The promise of truly immersive, virtual reality headsets for the masses is just around the corner with Oculus Rift launching its consumer version in 2016. In the meantime, a number of alternative solutions have been introduced including Google’s Cardboard, Samsung’s GearVR, and Carl Zeiss’ VR ONE headset. We’ll be taking a look at the latter to see if one of the world’s greatest optics manufacturers has what it takes to jump into the virtual reality space.
I typically do not write reviews while dizzy or while experiencing skull piercing headaches; however, that is what I must do today. I have spent the last few minutes with the Carl Zeiss VR ONE headset in one last attempt to try and enjoy the virtual world. This is not my first encounter with the VR ONE, but I do hope it is my last.
Putting Carl Zeiss aside, I have also played with Samsung’s GearVR headset in the past. As soon as I heard the company was offering an affordable version of virtual reality, I ran down to my local electronics store to test the display unit. It was exactly what I expected: a low-resolution version of Oculus Rift. Low resolution does not mean boring – I wanted a GearVR as soon as I tried it. However, my iPhone was not compatible and I didn’t fancy shelling out $200 for a temporary solution.
When the folks at Carl Zeiss announced that they would be producing a consumer product for Apple and Android users alike, I was ecstatic. Even better, the VR ONE would only cost $129 and promised to be compatible with a number of readily available applications in the App Store. Naturally, I jumped on the opportunity to take the headset for a test drive. I was ready to experience 360-degree videos, immersive panoramas, and of course, exciting games.
The Zeiss VR ONE showed up in subtle packaging that was quickly thrown aside to access what was inside: a Zeiss VR ONE headset and tray modeled for the current iPhone 6. In addition to the headset itself, you will have to purchase a ‘tray’ that holds your device. Available trays and supported devices include the iPhone 6, Samsung Galaxy S4, S5, S6, Nexus 5, and LG G3.
The design of the VR ONE is exactly what you would expect from Carl Zeiss: high quality and sturdy. Some have looked down upon the headset for using plastic, but it helps to keep the weight down and doesn’t feel like it would crack or chip easily. The design is minimal and futuristic featuring a monochrome color design minus the small Carl Zeiss logo.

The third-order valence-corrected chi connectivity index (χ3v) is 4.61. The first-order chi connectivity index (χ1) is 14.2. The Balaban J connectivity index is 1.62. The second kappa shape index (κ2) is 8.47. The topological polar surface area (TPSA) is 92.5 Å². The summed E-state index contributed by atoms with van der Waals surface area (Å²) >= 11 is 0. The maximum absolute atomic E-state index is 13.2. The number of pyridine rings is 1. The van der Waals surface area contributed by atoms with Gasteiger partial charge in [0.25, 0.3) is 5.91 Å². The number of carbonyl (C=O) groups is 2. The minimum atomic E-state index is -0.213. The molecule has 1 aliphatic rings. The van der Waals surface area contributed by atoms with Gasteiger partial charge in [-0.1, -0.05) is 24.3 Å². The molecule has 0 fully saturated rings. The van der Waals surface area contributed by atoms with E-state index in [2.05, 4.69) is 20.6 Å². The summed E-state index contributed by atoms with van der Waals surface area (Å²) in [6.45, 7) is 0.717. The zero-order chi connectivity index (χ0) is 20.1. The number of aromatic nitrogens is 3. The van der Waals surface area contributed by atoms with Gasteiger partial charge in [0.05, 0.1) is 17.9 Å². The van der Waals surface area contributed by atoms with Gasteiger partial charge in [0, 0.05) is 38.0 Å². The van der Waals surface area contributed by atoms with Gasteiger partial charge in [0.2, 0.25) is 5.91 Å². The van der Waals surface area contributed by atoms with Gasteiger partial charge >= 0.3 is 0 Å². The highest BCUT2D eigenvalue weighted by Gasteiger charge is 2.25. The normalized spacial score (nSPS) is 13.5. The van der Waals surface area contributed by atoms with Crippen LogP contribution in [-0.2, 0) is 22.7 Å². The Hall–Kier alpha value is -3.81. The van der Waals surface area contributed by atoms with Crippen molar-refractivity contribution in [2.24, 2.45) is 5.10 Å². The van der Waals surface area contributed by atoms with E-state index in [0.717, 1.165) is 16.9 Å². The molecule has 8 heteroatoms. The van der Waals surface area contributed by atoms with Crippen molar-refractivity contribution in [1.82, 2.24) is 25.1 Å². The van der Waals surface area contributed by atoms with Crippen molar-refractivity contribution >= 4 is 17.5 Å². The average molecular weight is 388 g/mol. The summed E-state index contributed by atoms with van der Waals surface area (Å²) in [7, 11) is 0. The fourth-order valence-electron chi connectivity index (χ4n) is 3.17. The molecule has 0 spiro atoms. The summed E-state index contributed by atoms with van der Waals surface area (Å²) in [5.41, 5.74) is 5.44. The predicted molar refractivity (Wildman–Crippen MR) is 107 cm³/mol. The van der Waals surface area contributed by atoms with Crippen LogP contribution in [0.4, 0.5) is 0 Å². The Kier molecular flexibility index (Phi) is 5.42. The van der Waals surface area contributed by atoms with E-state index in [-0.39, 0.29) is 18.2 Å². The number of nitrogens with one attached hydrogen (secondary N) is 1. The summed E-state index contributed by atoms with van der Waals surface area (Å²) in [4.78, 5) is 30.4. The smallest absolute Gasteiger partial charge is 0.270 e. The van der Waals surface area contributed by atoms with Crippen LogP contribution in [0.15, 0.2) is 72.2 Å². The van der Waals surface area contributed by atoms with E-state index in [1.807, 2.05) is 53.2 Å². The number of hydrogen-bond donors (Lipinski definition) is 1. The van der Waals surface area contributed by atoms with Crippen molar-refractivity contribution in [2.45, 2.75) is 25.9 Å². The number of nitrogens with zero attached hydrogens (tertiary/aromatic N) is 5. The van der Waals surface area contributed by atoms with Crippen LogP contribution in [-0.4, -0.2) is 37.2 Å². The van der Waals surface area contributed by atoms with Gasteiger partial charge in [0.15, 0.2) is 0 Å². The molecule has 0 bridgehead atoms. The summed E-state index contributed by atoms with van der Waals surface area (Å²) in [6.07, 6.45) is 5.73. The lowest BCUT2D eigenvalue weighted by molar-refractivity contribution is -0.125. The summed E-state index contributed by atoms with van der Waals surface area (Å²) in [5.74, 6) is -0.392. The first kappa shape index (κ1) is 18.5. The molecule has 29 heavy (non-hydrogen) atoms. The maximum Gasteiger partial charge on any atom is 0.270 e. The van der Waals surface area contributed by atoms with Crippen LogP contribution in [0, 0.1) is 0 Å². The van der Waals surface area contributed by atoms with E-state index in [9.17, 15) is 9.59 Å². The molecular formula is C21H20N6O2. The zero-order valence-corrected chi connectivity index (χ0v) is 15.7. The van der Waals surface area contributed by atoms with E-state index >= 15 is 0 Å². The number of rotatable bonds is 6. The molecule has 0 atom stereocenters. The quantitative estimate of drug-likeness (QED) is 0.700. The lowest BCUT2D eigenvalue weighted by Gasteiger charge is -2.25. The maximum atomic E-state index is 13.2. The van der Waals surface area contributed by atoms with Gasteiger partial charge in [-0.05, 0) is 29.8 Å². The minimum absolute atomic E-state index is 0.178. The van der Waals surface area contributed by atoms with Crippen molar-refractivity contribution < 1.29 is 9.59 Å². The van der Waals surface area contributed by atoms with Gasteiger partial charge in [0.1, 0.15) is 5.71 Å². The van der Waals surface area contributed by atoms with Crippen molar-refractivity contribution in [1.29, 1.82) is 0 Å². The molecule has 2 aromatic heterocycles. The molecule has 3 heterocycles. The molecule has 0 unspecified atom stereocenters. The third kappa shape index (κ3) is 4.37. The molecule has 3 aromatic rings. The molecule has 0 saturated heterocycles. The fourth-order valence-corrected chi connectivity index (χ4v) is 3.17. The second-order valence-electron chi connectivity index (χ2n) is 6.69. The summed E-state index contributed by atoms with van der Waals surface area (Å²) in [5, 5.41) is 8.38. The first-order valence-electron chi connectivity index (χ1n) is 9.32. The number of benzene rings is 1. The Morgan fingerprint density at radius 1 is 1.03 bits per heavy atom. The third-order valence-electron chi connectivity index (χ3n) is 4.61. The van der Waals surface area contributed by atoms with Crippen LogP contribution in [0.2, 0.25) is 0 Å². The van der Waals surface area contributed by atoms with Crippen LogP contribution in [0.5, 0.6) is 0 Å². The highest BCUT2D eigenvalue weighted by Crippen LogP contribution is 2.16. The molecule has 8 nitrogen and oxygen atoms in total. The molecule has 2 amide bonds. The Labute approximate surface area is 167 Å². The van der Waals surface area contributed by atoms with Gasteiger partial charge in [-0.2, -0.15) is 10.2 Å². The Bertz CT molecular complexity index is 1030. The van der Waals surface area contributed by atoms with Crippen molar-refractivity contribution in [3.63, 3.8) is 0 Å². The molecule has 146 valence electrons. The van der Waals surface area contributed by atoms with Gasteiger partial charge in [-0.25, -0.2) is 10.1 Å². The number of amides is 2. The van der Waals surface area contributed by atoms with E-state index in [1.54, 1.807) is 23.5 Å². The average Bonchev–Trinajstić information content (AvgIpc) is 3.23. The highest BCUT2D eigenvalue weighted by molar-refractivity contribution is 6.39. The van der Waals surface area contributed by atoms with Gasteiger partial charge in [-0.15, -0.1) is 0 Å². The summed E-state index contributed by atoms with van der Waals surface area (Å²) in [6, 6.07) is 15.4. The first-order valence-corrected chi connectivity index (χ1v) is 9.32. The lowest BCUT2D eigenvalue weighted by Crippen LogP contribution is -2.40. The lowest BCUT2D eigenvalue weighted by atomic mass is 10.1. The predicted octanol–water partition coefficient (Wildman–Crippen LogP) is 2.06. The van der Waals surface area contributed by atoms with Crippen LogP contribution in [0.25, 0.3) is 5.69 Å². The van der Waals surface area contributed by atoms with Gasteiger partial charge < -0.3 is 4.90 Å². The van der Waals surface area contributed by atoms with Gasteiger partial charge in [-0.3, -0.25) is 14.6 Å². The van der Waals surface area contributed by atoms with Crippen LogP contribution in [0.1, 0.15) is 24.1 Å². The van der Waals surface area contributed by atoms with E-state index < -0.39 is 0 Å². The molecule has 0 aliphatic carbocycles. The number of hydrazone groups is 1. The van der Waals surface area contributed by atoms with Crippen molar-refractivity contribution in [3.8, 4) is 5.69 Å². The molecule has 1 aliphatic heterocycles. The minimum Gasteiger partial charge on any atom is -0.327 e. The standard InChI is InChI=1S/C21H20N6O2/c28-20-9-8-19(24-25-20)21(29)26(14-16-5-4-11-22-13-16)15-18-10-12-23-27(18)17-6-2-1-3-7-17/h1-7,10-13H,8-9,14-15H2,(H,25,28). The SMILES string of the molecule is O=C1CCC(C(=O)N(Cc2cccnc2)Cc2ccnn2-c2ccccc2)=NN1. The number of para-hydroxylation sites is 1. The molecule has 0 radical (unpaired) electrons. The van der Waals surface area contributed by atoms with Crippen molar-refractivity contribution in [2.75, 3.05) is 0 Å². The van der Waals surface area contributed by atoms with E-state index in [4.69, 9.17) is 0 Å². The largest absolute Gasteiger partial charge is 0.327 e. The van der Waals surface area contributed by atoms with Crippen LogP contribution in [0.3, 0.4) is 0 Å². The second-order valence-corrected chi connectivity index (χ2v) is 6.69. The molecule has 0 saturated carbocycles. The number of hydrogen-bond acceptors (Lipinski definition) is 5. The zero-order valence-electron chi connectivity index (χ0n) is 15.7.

I took out my iPhone and launched the App Store to grab the applications that Zeiss promised. Only three were present: an augmented reality experience, a virtual cinema, and a media launcher. I immediately downloaded all three and assumed that the majority of goodies would be within the media launcher. All applications were free to download.
Once everything was installed, I fired up the VR ONE Media Launcher, slid the smartphone tray into the headset, and strapped myself into the unit. That is the exact moment all my high hopes began to die. Everything I viewed through the headset was extremely blurry and I could instantly feel my brain rejecting the experience. Luckily, headsets like these usually include an adjustment option for iris differences; this exact model, however, did not.
Zeiss decided to ditch the adjustable lenses and aim for a ‘one size fits all’ experience. Sadly, one size does not fit all. In fact, my experience was not isolated. I had four other individuals try out the Zeiss VR ONE headset with half of them confirming that they felt dizzy or sick after the experience. Despite this fact, I continued my attempt in reviewing the included applications.
The headset was extremely comfortable despite the strain the lenses were having on my eyes. Wonderful padding, along with three straps, kept the device firmly planted in place without digging into my skull. Many headsets tend to place weight upon the bridge of the nose, but the VR ONE did not have this issue.
The augmented reality application provided by Zeiss was interesting for a few minutes as a tech demo but quickly lost its appeal. The Cinema app was also very fascinating, but due to the blurry quality one would have to wonder why they wouldn’t just watch directly on their smartphone. As for the Media Launcher, it merely linked to a few recommended applications from the App Store.
It is also worth mentioning that Carl Zeiss did not choose to integrate Google Cardboard’s magnetic button, so a number of the available virtual reality applications on the App Store are incompatible with the unit. We love minimalism, but not when it cuts out major functionality.
Needless to say, my reviewing was cut short when I had to remove the headset and pop some Tylenol to feel a bit better. My disappointment for this headset doesn’t seem to be expressible in words. I had used virtual reality headsets with smartphones before and had wonderfully enjoyable experiences, but the VR ONE simply was not one of those headsets.
Held back by unadjustable lenses and a lack of controls, the Carl Zeiss VR ONE is a product best avoided for now.